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It’s important kids pay some of their college costs. It’s an invaluable learning opportunity at a young age. It can reap tremendous benefits via developing good financial habits early in life.
A word of warning though–it’s a bad idea to strive to maximize working hours at a minimum wage job at the expense of studying. I fell into this trap a little bit in college. I viewed working at Publix as a game as I tried to do as many hours as possible. Looking back, I would have been better served being more involved in college (be that studying or having a better social life). Although I was sure to acquire internships during my final 2 years of undergrad.
The state of CA paid for most of my undergrad, and I paid most of the rest. My parents paid $2700. I swore I wouldn’t pay for my kids undergrad because I saw those kids as lazy and entitled. Plus, I was jealous. Then I met my wife who’s parents paid all of her’s, except sorority, and she is the hardest-working person I know. For our kids, we paid everything (except sorority/frat costs) as long as they kept a 3.0 GPA, graduated in 4 years, and studied something other than liberal arts. All 4 were very successful in college.
That’s not going to be our approach, but I’m a firm believer that people can do whatever they want with their money. I didn’t have wealthy parents so I have no firsthand experience.
We have four kids and, with the help of regular saving in custodial accounts and then 529 accounts when they became available, put them all through college so that they graduated with no debt. They’ve appreciated that, especially once they got out in the world and encountered more and more friends and acquaintances still burdened by student loans.
That said, we were pretty strict with them as far as budgets while they were in school, and encouraged them to work during summers and sometimes during the school year to add additional funds.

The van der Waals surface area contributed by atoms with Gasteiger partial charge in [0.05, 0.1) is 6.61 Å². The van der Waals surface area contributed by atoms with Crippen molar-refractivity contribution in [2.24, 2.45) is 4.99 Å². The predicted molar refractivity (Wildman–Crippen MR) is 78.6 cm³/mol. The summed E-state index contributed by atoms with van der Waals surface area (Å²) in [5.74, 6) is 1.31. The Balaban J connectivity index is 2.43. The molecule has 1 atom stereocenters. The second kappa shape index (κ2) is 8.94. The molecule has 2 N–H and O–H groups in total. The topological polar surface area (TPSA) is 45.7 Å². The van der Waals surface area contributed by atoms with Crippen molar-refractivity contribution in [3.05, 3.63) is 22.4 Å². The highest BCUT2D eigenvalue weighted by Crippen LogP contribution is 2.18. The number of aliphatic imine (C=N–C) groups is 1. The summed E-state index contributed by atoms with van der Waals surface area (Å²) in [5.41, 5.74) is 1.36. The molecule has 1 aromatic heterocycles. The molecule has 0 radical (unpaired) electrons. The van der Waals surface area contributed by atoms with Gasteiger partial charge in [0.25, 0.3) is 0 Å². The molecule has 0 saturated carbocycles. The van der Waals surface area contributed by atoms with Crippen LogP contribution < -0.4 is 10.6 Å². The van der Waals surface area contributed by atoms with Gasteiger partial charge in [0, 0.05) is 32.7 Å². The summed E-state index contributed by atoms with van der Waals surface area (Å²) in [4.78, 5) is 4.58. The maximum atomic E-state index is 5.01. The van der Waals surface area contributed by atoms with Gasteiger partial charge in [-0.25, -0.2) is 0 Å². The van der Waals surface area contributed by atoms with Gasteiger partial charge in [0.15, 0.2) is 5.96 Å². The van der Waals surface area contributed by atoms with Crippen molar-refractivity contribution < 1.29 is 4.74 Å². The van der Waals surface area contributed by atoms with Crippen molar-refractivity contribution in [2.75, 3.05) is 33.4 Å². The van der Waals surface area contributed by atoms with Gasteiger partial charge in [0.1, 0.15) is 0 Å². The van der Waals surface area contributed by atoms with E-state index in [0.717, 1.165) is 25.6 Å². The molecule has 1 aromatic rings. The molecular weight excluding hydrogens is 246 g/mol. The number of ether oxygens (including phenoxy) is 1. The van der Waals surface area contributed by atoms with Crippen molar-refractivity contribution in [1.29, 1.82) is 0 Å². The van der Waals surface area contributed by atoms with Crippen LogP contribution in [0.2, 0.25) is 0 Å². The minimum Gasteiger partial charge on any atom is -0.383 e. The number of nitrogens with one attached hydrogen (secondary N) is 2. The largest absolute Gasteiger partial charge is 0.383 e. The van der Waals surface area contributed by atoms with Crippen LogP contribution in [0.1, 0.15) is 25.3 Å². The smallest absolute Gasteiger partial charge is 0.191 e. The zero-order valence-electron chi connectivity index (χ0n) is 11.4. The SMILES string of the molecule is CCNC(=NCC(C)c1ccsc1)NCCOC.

Three of our kids attended the University of Texas and paid in state tuition, When they graduated, they had some college money left over, as UT is both a fine school and a real bargain for residents. Our fourth child attended USC, which is also a great school but private and expensive. When he graduated, there was very little left over!
I think any way parents can get their kids to weigh money trade-offs or appreciate that there is no free ride is worth it. It doesn’t mean to burden or guilt their child (my father’s mantra was that as long as I was preparing for life, he would help), but the student needs to be aware that money is not an endless supply. Even setting a monthly budget for the student and making them stick with it helps give a real-world financial education while in the ivory tower. When I went to college, my father got copies of my checks (remember those things?) and when I came home reviewed them with me. He also asked me what was this place called Domino’s that I was writing so many checks to (he jokingly asked if, by the name, it was a strip club!).
I love the phrase “as long as I was preparing for life, he would help”. I’ve never seen it put that way – it’s simple and powerful all at once.